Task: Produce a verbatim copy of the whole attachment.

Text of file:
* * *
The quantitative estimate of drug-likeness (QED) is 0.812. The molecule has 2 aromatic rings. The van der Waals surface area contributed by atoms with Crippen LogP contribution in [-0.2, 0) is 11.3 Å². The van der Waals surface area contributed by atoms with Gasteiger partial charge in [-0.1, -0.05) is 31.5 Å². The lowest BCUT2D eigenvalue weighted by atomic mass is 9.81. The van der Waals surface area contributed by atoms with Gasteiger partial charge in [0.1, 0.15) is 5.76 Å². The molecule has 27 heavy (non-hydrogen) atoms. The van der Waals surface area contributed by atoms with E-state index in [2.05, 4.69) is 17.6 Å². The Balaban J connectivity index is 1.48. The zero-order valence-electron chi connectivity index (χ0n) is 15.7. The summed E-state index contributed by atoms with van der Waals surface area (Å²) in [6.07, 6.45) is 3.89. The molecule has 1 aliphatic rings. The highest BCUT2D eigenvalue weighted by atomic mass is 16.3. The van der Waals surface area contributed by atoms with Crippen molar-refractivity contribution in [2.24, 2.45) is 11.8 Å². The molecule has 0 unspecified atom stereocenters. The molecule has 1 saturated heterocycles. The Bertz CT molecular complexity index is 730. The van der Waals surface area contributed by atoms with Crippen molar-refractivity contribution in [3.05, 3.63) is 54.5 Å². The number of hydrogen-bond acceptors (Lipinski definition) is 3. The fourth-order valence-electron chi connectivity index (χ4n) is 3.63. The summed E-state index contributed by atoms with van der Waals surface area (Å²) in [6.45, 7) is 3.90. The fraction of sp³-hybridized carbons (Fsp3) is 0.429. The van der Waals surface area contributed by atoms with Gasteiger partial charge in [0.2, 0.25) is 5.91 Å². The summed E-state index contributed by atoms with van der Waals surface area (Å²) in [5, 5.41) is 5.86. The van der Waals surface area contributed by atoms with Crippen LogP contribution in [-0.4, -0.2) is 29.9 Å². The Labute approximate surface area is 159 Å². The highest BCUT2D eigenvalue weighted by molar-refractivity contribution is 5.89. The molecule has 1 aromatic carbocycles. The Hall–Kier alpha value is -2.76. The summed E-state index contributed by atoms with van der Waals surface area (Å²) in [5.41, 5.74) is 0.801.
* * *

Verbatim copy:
The quantitative estimate of drug-likeness (QED) is 0.812. The molecule has 2 aromatic rings. The van der Waals surface area contributed by atoms with Crippen LogP contribution in [-0.2, 0) is 11.3 Å². The van der Waals surface area contributed by atoms with Gasteiger partial charge in [-0.1, -0.05) is 31.5 Å². The lowest BCUT2D eigenvalue weighted by atomic mass is 9.81. The van der Waals surface area contributed by atoms with Gasteiger partial charge in [0.1, 0.15) is 5.76 Å². The molecule has 27 heavy (non-hydrogen) atoms. The van der Waals surface area contributed by atoms with E-state index in [2.05, 4.69) is 17.6 Å². The Balaban J connectivity index is 1.48. The zero-order valence-electron chi connectivity index (χ0n) is 15.7. The summed E-state index contributed by atoms with van der Waals surface area (Å²) in [6.07, 6.45) is 3.89. The molecule has 1 aliphatic rings. The highest BCUT2D eigenvalue weighted by atomic mass is 16.3. The van der Waals surface area contributed by atoms with Crippen molar-refractivity contribution in [2.24, 2.45) is 11.8 Å². The molecule has 0 unspecified atom stereocenters. The molecule has 1 saturated heterocycles. The Bertz CT molecular complexity index is 730. The van der Waals surface area contributed by atoms with Crippen molar-refractivity contribution in [3.05, 3.63) is 54.5 Å². The number of hydrogen-bond acceptors (Lipinski definition) is 3. The fourth-order valence-electron chi connectivity index (χ4n) is 3.63. The summed E-state index contributed by atoms with van der Waals surface area (Å²) in [6.45, 7) is 3.90. The fraction of sp³-hybridized carbons (Fsp3) is 0.429. The van der Waals surface area contributed by atoms with Gasteiger partial charge in [0.2, 0.25) is 5.91 Å². The summed E-state index contributed by atoms with van der Waals surface area (Å²) in [5, 5.41) is 5.86. The van der Waals surface area contributed by atoms with Crippen LogP contribution in [-0.4, -0.2) is 29.9 Å². The Labute approximate surface area is 159 Å². The highest BCUT2D eigenvalue weighted by molar-refractivity contribution is 5.89. The molecule has 1 aromatic carbocycles. The Hall–Kier alpha value is -2.76. The summed E-state index contributed by atoms with van der Waals surface area (Å²) in [5.41, 5.74) is 0.801.